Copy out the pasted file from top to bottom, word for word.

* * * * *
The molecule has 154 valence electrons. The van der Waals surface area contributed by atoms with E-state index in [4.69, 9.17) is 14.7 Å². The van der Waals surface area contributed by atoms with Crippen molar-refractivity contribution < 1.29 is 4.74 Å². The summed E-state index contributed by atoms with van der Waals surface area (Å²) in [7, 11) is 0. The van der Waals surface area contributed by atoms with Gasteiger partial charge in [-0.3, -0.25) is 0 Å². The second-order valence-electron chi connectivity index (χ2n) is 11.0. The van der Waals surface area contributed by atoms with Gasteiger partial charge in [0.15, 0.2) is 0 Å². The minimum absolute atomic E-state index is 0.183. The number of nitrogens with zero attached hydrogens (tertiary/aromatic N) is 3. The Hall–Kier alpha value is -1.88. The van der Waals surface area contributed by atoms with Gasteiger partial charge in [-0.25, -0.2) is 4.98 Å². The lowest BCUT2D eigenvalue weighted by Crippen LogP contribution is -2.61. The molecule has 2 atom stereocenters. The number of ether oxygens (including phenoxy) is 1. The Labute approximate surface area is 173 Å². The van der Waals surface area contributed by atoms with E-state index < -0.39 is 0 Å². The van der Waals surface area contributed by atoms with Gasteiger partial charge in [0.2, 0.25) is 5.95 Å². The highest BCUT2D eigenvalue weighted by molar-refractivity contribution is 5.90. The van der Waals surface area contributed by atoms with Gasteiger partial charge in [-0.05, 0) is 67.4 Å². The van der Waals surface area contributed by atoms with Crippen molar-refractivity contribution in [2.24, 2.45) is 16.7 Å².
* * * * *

The molecule has 154 valence electrons. The van der Waals surface area contributed by atoms with E-state index in [4.69, 9.17) is 14.7 Å². The van der Waals surface area contributed by atoms with Crippen molar-refractivity contribution < 1.29 is 4.74 Å². The summed E-state index contributed by atoms with van der Waals surface area (Å²) in [7, 11) is 0. The van der Waals surface area contributed by atoms with Gasteiger partial charge in [-0.3, -0.25) is 0 Å². The second-order valence-electron chi connectivity index (χ2n) is 11.0. The van der Waals surface area contributed by atoms with Gasteiger partial charge in [0.15, 0.2) is 0 Å². The minimum absolute atomic E-state index is 0.183. The number of nitrogens with zero attached hydrogens (tertiary/aromatic N) is 3. The Hall–Kier alpha value is -1.88. The van der Waals surface area contributed by atoms with Gasteiger partial charge in [-0.25, -0.2) is 4.98 Å². The lowest BCUT2D eigenvalue weighted by Crippen LogP contribution is -2.61. The molecule has 2 atom stereocenters. The number of ether oxygens (including phenoxy) is 1. The Labute approximate surface area is 173 Å². The van der Waals surface area contributed by atoms with E-state index < -0.39 is 0 Å². The van der Waals surface area contributed by atoms with Gasteiger partial charge in [0.2, 0.25) is 5.95 Å². The highest BCUT2D eigenvalue weighted by molar-refractivity contribution is 5.90. The van der Waals surface area contributed by atoms with Gasteiger partial charge in [-0.05, 0) is 67.4 Å². The van der Waals surface area contributed by atoms with Crippen molar-refractivity contribution in [2.24, 2.45) is 16.7 Å².